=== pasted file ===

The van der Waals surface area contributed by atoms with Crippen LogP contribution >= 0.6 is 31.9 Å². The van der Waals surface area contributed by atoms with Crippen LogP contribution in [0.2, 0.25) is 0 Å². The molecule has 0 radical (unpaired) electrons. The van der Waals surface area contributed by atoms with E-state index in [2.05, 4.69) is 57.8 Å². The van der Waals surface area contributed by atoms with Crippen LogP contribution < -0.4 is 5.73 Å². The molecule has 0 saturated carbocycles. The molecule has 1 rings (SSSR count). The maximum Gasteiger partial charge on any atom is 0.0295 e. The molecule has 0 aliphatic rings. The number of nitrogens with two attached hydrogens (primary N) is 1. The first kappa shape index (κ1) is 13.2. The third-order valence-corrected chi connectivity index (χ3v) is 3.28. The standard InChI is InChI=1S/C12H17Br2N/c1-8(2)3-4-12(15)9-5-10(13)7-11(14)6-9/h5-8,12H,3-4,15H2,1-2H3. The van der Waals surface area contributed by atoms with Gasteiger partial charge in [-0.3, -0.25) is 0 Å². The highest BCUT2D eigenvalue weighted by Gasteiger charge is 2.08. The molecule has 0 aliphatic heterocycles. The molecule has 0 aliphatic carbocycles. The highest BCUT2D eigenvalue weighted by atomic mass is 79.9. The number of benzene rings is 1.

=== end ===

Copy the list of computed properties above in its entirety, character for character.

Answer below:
The van der Waals surface area contributed by atoms with Crippen LogP contribution >= 0.6 is 31.9 Å². The van der Waals surface area contributed by atoms with Crippen LogP contribution in [0.2, 0.25) is 0 Å². The molecule has 0 radical (unpaired) electrons. The van der Waals surface area contributed by atoms with E-state index in [2.05, 4.69) is 57.8 Å². The van der Waals surface area contributed by atoms with Crippen LogP contribution < -0.4 is 5.73 Å². The molecule has 0 saturated carbocycles. The molecule has 1 rings (SSSR count). The maximum Gasteiger partial charge on any atom is 0.0295 e. The molecule has 0 aliphatic rings. The number of nitrogens with two attached hydrogens (primary N) is 1. The first kappa shape index (κ1) is 13.2. The third-order valence-corrected chi connectivity index (χ3v) is 3.28. The standard InChI is InChI=1S/C12H17Br2N/c1-8(2)3-4-12(15)9-5-10(13)7-11(14)6-9/h5-8,12H,3-4,15H2,1-2H3. The van der Waals surface area contributed by atoms with Gasteiger partial charge in [-0.3, -0.25) is 0 Å². The highest BCUT2D eigenvalue weighted by Gasteiger charge is 2.08. The molecule has 0 aliphatic heterocycles. The molecule has 0 aliphatic carbocycles. The highest BCUT2D eigenvalue weighted by atomic mass is 79.9. The number of benzene rings is 1.